Bows and flows of angel hair

And ice cream castles in the air

And feather canyons everywhere

I’ve looked at clouds that way


I love learning about what it is that inspires musicians and Alex Brosky shares the origin of this creation:
“The band was born after my wife Helene’s mother’s (Helen) funeral. It was the first time that Michael and I had performed live together. A year later we put a few songs together and needed a name, “Helen’s Funeral Band” rang true to us, and here we are.
About four years ago I was in a tough place; I had just lost my (plan B/not music) job and was drinking too much. I had sent Michael an email with an instrumental of “Coming Home”. I didn’t want to speak to anyone, but Michael called to say how much he loved the song and was already writing lyrics to it. That was the beginning of this project and also the start of my getting my life back together, and getting back to plan A.
“Today” and “Living Slowly” are songs I did years ago with a rhyme and horn melody, respectively, where the verse lyrics are now. Helene and Michael wrote the verses for “Today”, the verse in “Living Slowly” was all Michael. I wrote the lyrics to both hooks. The rest of the songs were a collaboration. I would put music down, and then Michael would expand on it with lyrics, and his beautiful interpretations of the music. “Deep Water” was inspired by an Ernest Hemingway short story “The End of Something”, always a favorite of mine. “Lullaby” was written to as a gift to our cousin Sara when she was beyond weary waiting to bring her daughter Vanessa (and Michael’s goddaughter) home. Fate gifted us back on this one as our first performance of “Lullaby” was the same day Sara brought Vanessa home to NYC, which also happened to be Michael’s birthday.  “Both Sides Now” is a great Joni Mitchell song that Michael has performed solo playing the Squeeze Box, I added the arrangement on the recorded version.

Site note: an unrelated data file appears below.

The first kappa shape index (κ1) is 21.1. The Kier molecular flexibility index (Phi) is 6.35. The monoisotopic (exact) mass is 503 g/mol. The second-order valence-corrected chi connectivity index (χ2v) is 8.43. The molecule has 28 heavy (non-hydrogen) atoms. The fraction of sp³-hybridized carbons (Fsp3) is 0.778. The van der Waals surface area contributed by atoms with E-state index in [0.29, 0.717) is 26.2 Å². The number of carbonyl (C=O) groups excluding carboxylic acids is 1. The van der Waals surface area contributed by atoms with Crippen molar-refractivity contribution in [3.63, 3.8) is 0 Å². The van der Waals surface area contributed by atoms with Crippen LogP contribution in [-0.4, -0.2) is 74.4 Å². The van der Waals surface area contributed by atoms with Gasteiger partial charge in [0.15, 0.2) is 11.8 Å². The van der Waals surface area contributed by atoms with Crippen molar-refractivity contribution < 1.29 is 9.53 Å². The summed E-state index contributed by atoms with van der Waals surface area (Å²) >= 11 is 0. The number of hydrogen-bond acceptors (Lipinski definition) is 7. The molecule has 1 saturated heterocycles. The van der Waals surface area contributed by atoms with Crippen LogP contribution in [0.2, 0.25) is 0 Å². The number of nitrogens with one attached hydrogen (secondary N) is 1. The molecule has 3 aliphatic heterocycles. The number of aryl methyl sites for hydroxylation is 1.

The album is a very organic project – several of our family members were involved, all of them great musicians. My sister Natasha Brofsky-Tapping wrote the intro melody on “Living Slowly” and her daughter (my niece) Cordelia sings it. My brother-in-law Roger Tapping (who recently joined the Juilliard String Quartet) plays Viola on “Deep Water” with Natasha playing cello. The two of them did the string arrangement for that song. Michael and Helene’s cousin Kate Murphy, a country singer in Nashville, sings on the outro of “Living Slowly.” The great drummer Abe Fogle (of Rob Thomas and my own AB+ band) plays drums on “Deep Water,” “Longing,” “Living Slowly,” and “Coming Home.” The solid and surprising Konrad Adderley (Sonny Rollins, Aretha Franklin, AB+) plays bass on the same songs.